- Oops!Something went wrong.Please try again later.
- American businessperson; a subject of an SEC investigation
Cross-examination will continue Tuesday for Theranos founder Elizabeth Holmes as she takes the stand for the sixth day in her federal fraud trial.
Holmes is expected to face-off with prosecutors again during a second day of cross-examination as prosecutors and her defense have painted very different portraits of the woman at the helm of the now-defunct blood-testing company.
While the defense portrayed Holmes as a woman who dedicated 15 years of her life to trying to improve healthcare through a less invasive blood-testing option, federal prosecutors contend the now 37-year-old knowingly lied to investors and customers about the Theranos' failing technology, going to extreme lengths to keep the company’s struggles and failed tests hidden, according to The Associated Press.
On the stand, Holmes told jurors she was unaware the company’s technology didn’t work and suggested she had been too trusting of those — including doctors, scientists and engineers — she had employed to handle the day-to-day aspects of the company, The New York Times reports.
To illustrate the point, jurors were shown emails from scientists and doctors at the company describing various Theranos’ successes.
“Our immunoassays match the best that can be done in clinical labs,” the company’s chief scientist Ian Gibbons wrote in one email.
In response to the prosecution’s claim that Theranos was secretly running its tests on machines already on the market, like Siemens, rather than its own analyzer known as the Edison, Holmes said she never told investors, board members or the public that they were using the Siemens devices to conduct most of the tests because they had modified the machines with their own “invention” and she didn’t want other competitors to steal their trade secrets.
“This was an invention that we understood from our counsel we had to protect as a trade secret,” she said, according to the paper.
Holmes continued to insist that “trade secrets” had also been the reason why the company had tried to stop whistleblowers who were speaking with John Carreyrou, a then-Wall Street Journal reporter who ultimately broke the story, CNN reports.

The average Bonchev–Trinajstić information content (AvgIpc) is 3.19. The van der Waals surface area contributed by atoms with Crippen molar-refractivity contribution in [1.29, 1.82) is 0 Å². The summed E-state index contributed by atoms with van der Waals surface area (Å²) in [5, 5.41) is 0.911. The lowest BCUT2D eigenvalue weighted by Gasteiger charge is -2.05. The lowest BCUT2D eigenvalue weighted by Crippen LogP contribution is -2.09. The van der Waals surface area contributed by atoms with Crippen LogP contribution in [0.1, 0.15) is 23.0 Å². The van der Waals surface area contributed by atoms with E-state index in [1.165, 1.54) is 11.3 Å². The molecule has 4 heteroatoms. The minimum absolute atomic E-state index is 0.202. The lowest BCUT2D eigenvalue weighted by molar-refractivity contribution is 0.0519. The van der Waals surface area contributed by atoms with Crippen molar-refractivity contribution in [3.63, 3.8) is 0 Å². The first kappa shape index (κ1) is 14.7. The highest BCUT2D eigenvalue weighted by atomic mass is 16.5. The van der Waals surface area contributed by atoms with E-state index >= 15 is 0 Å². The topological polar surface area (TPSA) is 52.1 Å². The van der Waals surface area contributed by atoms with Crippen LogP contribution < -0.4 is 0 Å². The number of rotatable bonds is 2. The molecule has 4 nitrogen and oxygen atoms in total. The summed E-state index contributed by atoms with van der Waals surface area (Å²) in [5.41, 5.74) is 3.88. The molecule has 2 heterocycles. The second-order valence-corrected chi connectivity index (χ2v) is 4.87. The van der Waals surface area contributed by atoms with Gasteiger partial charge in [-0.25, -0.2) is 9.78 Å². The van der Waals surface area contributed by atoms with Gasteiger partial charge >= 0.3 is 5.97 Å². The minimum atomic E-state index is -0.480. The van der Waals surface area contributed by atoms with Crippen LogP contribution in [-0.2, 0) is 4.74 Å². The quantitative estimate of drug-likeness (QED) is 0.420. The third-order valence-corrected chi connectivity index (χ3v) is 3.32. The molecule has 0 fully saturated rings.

"We wanted to make sure our trade secrets weren't disclosed,” she testified, when questioned by U.S. Attorney Robert Leach.
While on the stand, Holmes did admit that she had added the logos of drug companies to Theranos’ validation reports without the companies’ knowledge or permission — a move she said she now regrets.
The reports were then sent to Theranos’ potential investors.
“I wish I’d done it differently,” she said on the stand, insisting that she had not altered the reports to try to mislead anyone, according to The New York Times.
The most dramatic moment on the stand to-date has arguably been the testimony Holmes provided about her lengthy romance with Ramesh “Sunny” Balwani, alleging the relationship had been controlling and abusive, CNN reports.
An emotional Holmes testified that Balwani used to control what she ate, how she dressed and even forced her to have sex with him, all while isolating her from her family and others.
“Sunny would get upset if I was with my family because he said it was a distraction to the business,” she testified last week.
Balwani, who is facing his own fraud charges in a separate trial slated for next year, has denied Holmes' allegations about their relationship.
She said Balwani — who was 19 years her senior — kept close control on how she ran the business, The Guardian reports.
Leach has insisted, however, that Holmes was aware of the company’s failings. He introduced into evidence text messages from Balwani to Holmes that raised questions about the capabilities of their devices, suggesting that Holmes had been aware of the reports.
As the company’s leader, he said, she was ultimately responsible. He has already grilled Holmes on the stand about key details about Theranos that she professed not to remember.
Leach is expected to finish his cross-examination of Holmes, the defense team’s third witness, on Tuesday. The defense has suggested the trial could wrap up later this week.
Holmes has been charged with nine counts of wire fraud and two counts of conspiracy to commit wire fraud. If convicted, she could face up to 20 years in prison and a fine of $250,000, plus restitution for each charge against her.